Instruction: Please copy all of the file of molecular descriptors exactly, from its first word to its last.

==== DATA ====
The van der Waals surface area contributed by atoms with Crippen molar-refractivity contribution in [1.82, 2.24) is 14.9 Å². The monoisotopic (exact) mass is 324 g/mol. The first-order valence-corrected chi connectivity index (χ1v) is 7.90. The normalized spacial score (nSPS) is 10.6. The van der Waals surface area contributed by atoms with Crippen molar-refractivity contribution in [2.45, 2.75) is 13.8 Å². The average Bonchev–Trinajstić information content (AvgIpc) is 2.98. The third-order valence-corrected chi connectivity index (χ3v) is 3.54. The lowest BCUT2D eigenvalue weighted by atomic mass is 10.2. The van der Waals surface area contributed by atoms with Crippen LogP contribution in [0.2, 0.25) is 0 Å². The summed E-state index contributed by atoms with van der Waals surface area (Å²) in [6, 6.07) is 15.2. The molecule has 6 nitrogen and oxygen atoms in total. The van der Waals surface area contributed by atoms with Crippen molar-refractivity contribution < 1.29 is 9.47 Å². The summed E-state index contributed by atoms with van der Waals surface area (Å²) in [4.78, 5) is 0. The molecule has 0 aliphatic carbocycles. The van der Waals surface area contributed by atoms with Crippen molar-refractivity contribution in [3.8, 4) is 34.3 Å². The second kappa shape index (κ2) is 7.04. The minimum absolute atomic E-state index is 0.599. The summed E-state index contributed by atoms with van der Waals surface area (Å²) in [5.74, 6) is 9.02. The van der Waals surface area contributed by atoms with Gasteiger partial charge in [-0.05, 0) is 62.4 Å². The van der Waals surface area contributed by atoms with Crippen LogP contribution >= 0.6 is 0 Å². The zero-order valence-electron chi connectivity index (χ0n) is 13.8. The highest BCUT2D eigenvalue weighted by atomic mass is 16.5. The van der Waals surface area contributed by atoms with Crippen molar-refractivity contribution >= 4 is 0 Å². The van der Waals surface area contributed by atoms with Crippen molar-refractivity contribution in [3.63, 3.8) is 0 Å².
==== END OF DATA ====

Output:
The van der Waals surface area contributed by atoms with Crippen molar-refractivity contribution in [1.82, 2.24) is 14.9 Å². The monoisotopic (exact) mass is 324 g/mol. The first-order valence-corrected chi connectivity index (χ1v) is 7.90. The normalized spacial score (nSPS) is 10.6. The van der Waals surface area contributed by atoms with Crippen molar-refractivity contribution in [2.45, 2.75) is 13.8 Å². The average Bonchev–Trinajstić information content (AvgIpc) is 2.98. The third-order valence-corrected chi connectivity index (χ3v) is 3.54. The lowest BCUT2D eigenvalue weighted by atomic mass is 10.2. The van der Waals surface area contributed by atoms with Crippen LogP contribution in [0.2, 0.25) is 0 Å². The summed E-state index contributed by atoms with van der Waals surface area (Å²) in [6, 6.07) is 15.2. The molecule has 6 nitrogen and oxygen atoms in total. The van der Waals surface area contributed by atoms with Crippen molar-refractivity contribution < 1.29 is 9.47 Å². The summed E-state index contributed by atoms with van der Waals surface area (Å²) in [4.78, 5) is 0. The molecule has 0 aliphatic carbocycles. The van der Waals surface area contributed by atoms with Crippen molar-refractivity contribution in [3.8, 4) is 34.3 Å². The second kappa shape index (κ2) is 7.04. The minimum absolute atomic E-state index is 0.599. The summed E-state index contributed by atoms with van der Waals surface area (Å²) in [5.74, 6) is 9.02. The van der Waals surface area contributed by atoms with Gasteiger partial charge in [-0.05, 0) is 62.4 Å². The van der Waals surface area contributed by atoms with Crippen LogP contribution >= 0.6 is 0 Å². The zero-order valence-electron chi connectivity index (χ0n) is 13.8. The highest BCUT2D eigenvalue weighted by atomic mass is 16.5. The van der Waals surface area contributed by atoms with Crippen molar-refractivity contribution >= 4 is 0 Å². The van der Waals surface area contributed by atoms with Crippen molar-refractivity contribution in [3.63, 3.8) is 0 Å².